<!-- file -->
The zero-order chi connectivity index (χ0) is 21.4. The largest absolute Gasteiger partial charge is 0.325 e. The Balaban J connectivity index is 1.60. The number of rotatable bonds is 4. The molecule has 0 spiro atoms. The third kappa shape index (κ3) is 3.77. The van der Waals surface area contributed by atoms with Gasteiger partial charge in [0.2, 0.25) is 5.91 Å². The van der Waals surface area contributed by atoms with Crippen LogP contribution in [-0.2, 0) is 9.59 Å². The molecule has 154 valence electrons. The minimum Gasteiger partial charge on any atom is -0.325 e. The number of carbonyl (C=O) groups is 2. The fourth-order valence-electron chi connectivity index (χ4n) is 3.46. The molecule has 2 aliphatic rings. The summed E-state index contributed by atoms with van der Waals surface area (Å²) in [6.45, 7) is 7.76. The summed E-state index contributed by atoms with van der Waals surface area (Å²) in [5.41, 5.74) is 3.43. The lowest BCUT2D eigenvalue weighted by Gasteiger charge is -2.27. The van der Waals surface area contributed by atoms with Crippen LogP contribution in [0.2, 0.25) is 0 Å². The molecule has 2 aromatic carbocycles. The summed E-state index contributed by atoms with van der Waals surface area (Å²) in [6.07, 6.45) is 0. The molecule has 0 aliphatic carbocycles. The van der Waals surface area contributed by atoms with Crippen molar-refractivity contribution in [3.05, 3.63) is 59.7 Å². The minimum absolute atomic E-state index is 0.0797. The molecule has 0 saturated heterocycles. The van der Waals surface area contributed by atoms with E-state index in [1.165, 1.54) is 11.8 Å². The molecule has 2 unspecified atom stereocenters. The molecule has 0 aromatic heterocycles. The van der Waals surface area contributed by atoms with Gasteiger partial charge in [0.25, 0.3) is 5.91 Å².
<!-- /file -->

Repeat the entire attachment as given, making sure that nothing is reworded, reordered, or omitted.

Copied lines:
The zero-order chi connectivity index (χ0) is 21.4. The largest absolute Gasteiger partial charge is 0.325 e. The Balaban J connectivity index is 1.60. The number of rotatable bonds is 4. The molecule has 0 spiro atoms. The third kappa shape index (κ3) is 3.77. The van der Waals surface area contributed by atoms with Gasteiger partial charge in [0.2, 0.25) is 5.91 Å². The van der Waals surface area contributed by atoms with Crippen LogP contribution in [-0.2, 0) is 9.59 Å². The molecule has 154 valence electrons. The minimum Gasteiger partial charge on any atom is -0.325 e. The number of carbonyl (C=O) groups is 2. The fourth-order valence-electron chi connectivity index (χ4n) is 3.46. The molecule has 2 aliphatic rings. The summed E-state index contributed by atoms with van der Waals surface area (Å²) in [6.45, 7) is 7.76. The summed E-state index contributed by atoms with van der Waals surface area (Å²) in [5.41, 5.74) is 3.43. The lowest BCUT2D eigenvalue weighted by Gasteiger charge is -2.27. The van der Waals surface area contributed by atoms with Crippen LogP contribution in [0.2, 0.25) is 0 Å². The molecule has 2 aromatic carbocycles. The summed E-state index contributed by atoms with van der Waals surface area (Å²) in [6.07, 6.45) is 0. The molecule has 0 aliphatic carbocycles. The van der Waals surface area contributed by atoms with Crippen molar-refractivity contribution in [3.05, 3.63) is 59.7 Å². The minimum absolute atomic E-state index is 0.0797. The molecule has 0 saturated heterocycles. The van der Waals surface area contributed by atoms with E-state index in [1.165, 1.54) is 11.8 Å². The molecule has 2 unspecified atom stereocenters. The molecule has 0 aromatic heterocycles. The van der Waals surface area contributed by atoms with Gasteiger partial charge in [0.25, 0.3) is 5.91 Å².